Stephen Ukandu, Umuahia
Despite the rejection of the old currency notes in most parts of the country, the Supreme Court, Wednesday, maintained that its earlier order restraining the Central Bank of Nigeria, CBN, from the full implementation of the naira re-design policy subsisted.
The apex court insisted that the old currency notes were still legal tenders until the motion before it on the matter was determined.
Counsel to the Kaduna, Zamfara and Kogi State Governments (Plaintiffs), Abdulhakeem Mustapha (SAN), had gone back to the apex court to complain that the Federal Government and CBN had not complied with the earlier order of the court.
Meanwhile, the Supreme Court had adjourned hearing in the suit banning the use of the old naira to Wednesday, 22nd February 2023.
This is coming after nine states joined the suit initially filed by Kogi, Kaduna and Zamfara states.
The states are Katsina, Lagos, Cross River, Ogun, Ekiti, Ondo and Sokoto states bringing the new total number of plaintiffs to ten.
Meanwhile, Edo and Bayelsa States have filed to be joined as respondents.
The seven-man panel led by Justice John Okoro ordered them to amend their processes to be heard as one.
But speaking during the proceeding, Mustapha said the apex government and its agencies have allegedly directed the rejection of the old notes thereby failing to comply with the February 8 court order.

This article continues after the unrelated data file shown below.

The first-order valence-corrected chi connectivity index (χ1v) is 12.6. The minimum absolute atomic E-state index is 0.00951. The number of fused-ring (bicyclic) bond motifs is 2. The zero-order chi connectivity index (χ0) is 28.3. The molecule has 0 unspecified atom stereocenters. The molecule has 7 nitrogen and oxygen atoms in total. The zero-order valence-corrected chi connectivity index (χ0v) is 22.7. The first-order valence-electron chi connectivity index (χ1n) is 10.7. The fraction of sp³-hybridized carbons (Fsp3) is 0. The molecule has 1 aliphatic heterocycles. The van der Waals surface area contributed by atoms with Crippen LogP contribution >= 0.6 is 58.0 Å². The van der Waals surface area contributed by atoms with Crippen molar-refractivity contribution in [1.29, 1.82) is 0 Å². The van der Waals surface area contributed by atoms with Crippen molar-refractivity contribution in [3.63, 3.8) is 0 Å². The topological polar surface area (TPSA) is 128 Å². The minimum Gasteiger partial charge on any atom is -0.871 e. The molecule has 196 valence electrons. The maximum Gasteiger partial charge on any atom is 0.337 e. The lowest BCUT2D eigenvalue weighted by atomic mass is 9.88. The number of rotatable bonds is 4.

According to him, the plaintiff filed a notice of non-compliance with the order of the court made on February 8.
“The order has been flouted by the government. We are talking of executive lawlessness here. We have filed an affidavit to that effect… We want the court to renew the order for parties to be properly guided,” he said.
Justice Okoro asked Mustapha to file a proper application and put forward his complaints. This, he said, would enable the respondent to respond appropriately.
According to Okoro, there was no need for a renewal of the court’s order since the order made by the court on February 8 was made pending the determination of the motion for injunctions filed by the plaintiff.
Justice Okoro maintained that the order still subsists since the motion was not yet heard.
There has been protests in parts of the country over the scarcity of the new currency and biting economic hardship it has imposed on citizens.